A cold snap has blown into town like an unwanted house pest. But there’s only one guy in the bug city with the power to put crime permanently on ice: Joey Fly, Private Eye. He’s always on the lookout for trouble, and he runs into it when he meets Harry Spyderson, proprietor of the Scarab Beetle Theatre and director of the much-anticipated Bugliacci.

Greta Divawing, the four-winged, long-legged leading lady, has gone missing. Harry hires Joey Fly and his assistant, Sammy Stingrear-- oops, tail, it's Stingtail--to crack the case. Can they find Greta in time to save the show?
It has intrigue.
"What about Fleeago? Did you hear him threaten her in any way?"
"Wait a minute!  You think Fleeago did this?
"Just answer the question. Did he say "You'll pay for this!" or "Mwaa-ha-ha!" or anything like that?"
It has word play.
"You are a lover of theater, I see?"
"Well, I was in my second grade school production of A Lice in Wonderland. I'm no theater bug, though."

It has bathroom humor!
I eat poop, okay?  So I am not exactly what you'd call a discriminating eater.  But there are still some things that should go uneaten.  I'm just saying...
What more could a kid want?

Aaron Reynolds is a human, not a bug, but he often writes about bugs. He is the author of Chicks and Salsa, Superhero School, Buffalo Wings, and, of course, the Joey Fly, Private Eye graphic novels.

Neil Numberman is a termite currently residing in New York City. Joey Fly, Private Eye is his first graphic novel, but he is also the author/illustrator of the picture book Do NOT Build a Frankenstein.

And for every 10 comments, one random winner will be drawn to receive a bug caricature done by Neil!.  Many thanks in advance, Neil!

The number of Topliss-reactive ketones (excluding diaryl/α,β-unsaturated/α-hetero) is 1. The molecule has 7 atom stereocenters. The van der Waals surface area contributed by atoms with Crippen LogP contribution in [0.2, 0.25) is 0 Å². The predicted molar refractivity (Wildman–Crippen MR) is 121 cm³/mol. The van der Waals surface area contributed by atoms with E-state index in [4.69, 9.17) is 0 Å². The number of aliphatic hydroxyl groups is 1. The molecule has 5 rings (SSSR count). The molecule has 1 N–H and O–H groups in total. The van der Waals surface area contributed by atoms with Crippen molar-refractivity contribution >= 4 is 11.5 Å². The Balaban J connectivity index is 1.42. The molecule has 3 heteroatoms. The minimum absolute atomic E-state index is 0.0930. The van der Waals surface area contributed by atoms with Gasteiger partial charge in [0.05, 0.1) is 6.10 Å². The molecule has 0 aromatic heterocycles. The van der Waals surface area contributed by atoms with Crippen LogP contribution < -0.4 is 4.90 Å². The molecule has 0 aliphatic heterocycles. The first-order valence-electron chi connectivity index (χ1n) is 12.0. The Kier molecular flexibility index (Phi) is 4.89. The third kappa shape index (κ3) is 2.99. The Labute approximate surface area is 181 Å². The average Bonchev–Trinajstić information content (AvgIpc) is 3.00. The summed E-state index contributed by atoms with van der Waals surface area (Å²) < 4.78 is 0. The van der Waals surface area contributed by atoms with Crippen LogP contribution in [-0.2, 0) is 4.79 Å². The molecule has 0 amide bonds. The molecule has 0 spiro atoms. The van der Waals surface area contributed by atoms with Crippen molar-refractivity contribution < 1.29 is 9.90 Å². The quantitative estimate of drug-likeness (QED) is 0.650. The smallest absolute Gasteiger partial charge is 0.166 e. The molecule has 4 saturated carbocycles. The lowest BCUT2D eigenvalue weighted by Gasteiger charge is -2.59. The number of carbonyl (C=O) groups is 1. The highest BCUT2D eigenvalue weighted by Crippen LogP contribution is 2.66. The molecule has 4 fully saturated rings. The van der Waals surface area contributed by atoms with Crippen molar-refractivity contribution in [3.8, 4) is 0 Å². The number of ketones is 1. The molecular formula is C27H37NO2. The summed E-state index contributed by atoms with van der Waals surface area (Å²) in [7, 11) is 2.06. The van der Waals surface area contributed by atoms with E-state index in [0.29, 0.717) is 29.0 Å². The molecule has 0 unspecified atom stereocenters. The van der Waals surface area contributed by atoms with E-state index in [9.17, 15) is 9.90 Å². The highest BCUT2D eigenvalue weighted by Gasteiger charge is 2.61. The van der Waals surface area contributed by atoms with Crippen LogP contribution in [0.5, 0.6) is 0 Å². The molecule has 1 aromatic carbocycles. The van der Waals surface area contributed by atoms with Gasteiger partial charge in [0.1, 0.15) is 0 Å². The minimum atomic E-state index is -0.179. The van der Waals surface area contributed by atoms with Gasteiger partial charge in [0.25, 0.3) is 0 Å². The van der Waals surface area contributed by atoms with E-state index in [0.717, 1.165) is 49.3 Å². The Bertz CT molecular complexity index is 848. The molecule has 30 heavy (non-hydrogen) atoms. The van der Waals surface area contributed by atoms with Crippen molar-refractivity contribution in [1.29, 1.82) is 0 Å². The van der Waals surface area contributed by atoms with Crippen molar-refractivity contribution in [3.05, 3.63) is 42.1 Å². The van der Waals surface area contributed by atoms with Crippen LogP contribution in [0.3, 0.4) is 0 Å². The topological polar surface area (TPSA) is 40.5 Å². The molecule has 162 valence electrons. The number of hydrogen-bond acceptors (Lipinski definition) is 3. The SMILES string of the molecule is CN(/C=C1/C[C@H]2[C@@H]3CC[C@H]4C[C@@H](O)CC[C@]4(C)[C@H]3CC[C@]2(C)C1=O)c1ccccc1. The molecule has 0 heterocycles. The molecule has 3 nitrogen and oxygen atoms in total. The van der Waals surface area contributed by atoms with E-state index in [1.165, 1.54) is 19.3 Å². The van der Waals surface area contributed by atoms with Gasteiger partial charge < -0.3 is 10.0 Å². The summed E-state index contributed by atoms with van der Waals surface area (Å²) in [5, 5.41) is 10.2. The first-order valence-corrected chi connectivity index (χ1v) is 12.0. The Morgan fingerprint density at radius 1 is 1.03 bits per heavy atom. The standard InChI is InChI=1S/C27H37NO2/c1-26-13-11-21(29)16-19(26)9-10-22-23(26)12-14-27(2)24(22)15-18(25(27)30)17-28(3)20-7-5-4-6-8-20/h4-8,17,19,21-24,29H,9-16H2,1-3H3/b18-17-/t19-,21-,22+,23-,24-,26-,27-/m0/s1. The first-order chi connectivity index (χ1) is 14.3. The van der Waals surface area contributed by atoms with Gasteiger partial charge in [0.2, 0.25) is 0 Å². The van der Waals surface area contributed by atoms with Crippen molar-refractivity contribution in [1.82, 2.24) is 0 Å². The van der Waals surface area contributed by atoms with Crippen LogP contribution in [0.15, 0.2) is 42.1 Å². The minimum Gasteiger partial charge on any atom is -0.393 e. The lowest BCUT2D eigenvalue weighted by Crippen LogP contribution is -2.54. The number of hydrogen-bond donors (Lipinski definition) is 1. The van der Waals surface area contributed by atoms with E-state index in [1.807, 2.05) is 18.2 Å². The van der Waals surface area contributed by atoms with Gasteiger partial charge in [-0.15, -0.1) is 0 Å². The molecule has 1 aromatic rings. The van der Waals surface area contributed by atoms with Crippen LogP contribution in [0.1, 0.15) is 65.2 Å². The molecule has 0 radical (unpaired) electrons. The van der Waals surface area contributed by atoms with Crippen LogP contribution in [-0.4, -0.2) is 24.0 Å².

Friday, December 3, 2010

From the Trenches

Okay, so I was interviewed yesterday over at Julie Hedlund's blog.  The topic was "How I Got My Agent."  Julie and I agreed to cut one question (because the interview was getting long and I was afraid of putting everyone to sleep) but the more I thought about it, the more I wanted to answer it..

Has your writing process changed since signing with an agent?

I am dying to hear other how other agented writers would respond this question.  For me, the answer is a resounding YES.  I hadn't really expected it to change.  I assumed I would send her a manuscript and she would give me feedback, not unlike the sort of feedback I was always got from my critique partners  She would tell me what was working for her and what wasn't, and I would revise accordingly. (That is pretty much what happened with my first agent)

But that's not at all how it worked with my current agent.  I'd write a manuscript that I thought was funny and clever and cute, and I'd send it to her, and I'd get a reply to the effect of, "It's well-written.  But I just don't care for the premise."

In those cases, it seemed like no amount of revising in the world was going to her change her mind. This was totally devastating at first.  But after several of these experiences, I realized (or actually, my husband forced me to recognize)...  I HAD to change my process.

So, now.. when I get an idea, I write up a two or three sentence pitch.  I email it and I wait to see how she reacts.  If she is on board, I move forward.  If she isn't, I keep brainstorming.

I hope one day we can revisit some of my "drawer-ed" manuscripts, but for now, this is the way I need to proceed.

Anyone else care to share their answer?